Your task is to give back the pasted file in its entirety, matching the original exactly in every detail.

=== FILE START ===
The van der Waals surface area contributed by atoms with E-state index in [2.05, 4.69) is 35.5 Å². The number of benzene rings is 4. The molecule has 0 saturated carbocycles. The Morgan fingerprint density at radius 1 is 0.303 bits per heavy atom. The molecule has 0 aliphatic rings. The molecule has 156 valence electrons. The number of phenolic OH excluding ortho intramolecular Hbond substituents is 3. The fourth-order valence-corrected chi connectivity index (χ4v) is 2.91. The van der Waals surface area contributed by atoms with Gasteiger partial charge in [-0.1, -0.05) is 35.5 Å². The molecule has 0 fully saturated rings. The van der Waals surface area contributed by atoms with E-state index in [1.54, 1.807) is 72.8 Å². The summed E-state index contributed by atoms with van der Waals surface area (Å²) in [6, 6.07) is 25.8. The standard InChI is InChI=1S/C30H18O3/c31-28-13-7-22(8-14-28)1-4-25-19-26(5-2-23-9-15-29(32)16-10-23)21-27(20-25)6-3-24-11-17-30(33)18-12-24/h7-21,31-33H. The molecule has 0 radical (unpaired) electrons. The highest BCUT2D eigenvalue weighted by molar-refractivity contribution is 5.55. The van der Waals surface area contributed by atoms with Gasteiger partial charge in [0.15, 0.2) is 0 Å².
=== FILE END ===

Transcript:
The van der Waals surface area contributed by atoms with E-state index in [2.05, 4.69) is 35.5 Å². The number of benzene rings is 4. The molecule has 0 saturated carbocycles. The Morgan fingerprint density at radius 1 is 0.303 bits per heavy atom. The molecule has 0 aliphatic rings. The molecule has 156 valence electrons. The number of phenolic OH excluding ortho intramolecular Hbond substituents is 3. The fourth-order valence-corrected chi connectivity index (χ4v) is 2.91. The van der Waals surface area contributed by atoms with Gasteiger partial charge in [-0.1, -0.05) is 35.5 Å². The molecule has 0 fully saturated rings. The van der Waals surface area contributed by atoms with E-state index in [1.54, 1.807) is 72.8 Å². The summed E-state index contributed by atoms with van der Waals surface area (Å²) in [6, 6.07) is 25.8. The standard InChI is InChI=1S/C30H18O3/c31-28-13-7-22(8-14-28)1-4-25-19-26(5-2-23-9-15-29(32)16-10-23)21-27(20-25)6-3-24-11-17-30(33)18-12-24/h7-21,31-33H. The molecule has 0 radical (unpaired) electrons. The highest BCUT2D eigenvalue weighted by molar-refractivity contribution is 5.55. The van der Waals surface area contributed by atoms with Gasteiger partial charge in [0.15, 0.2) is 0 Å².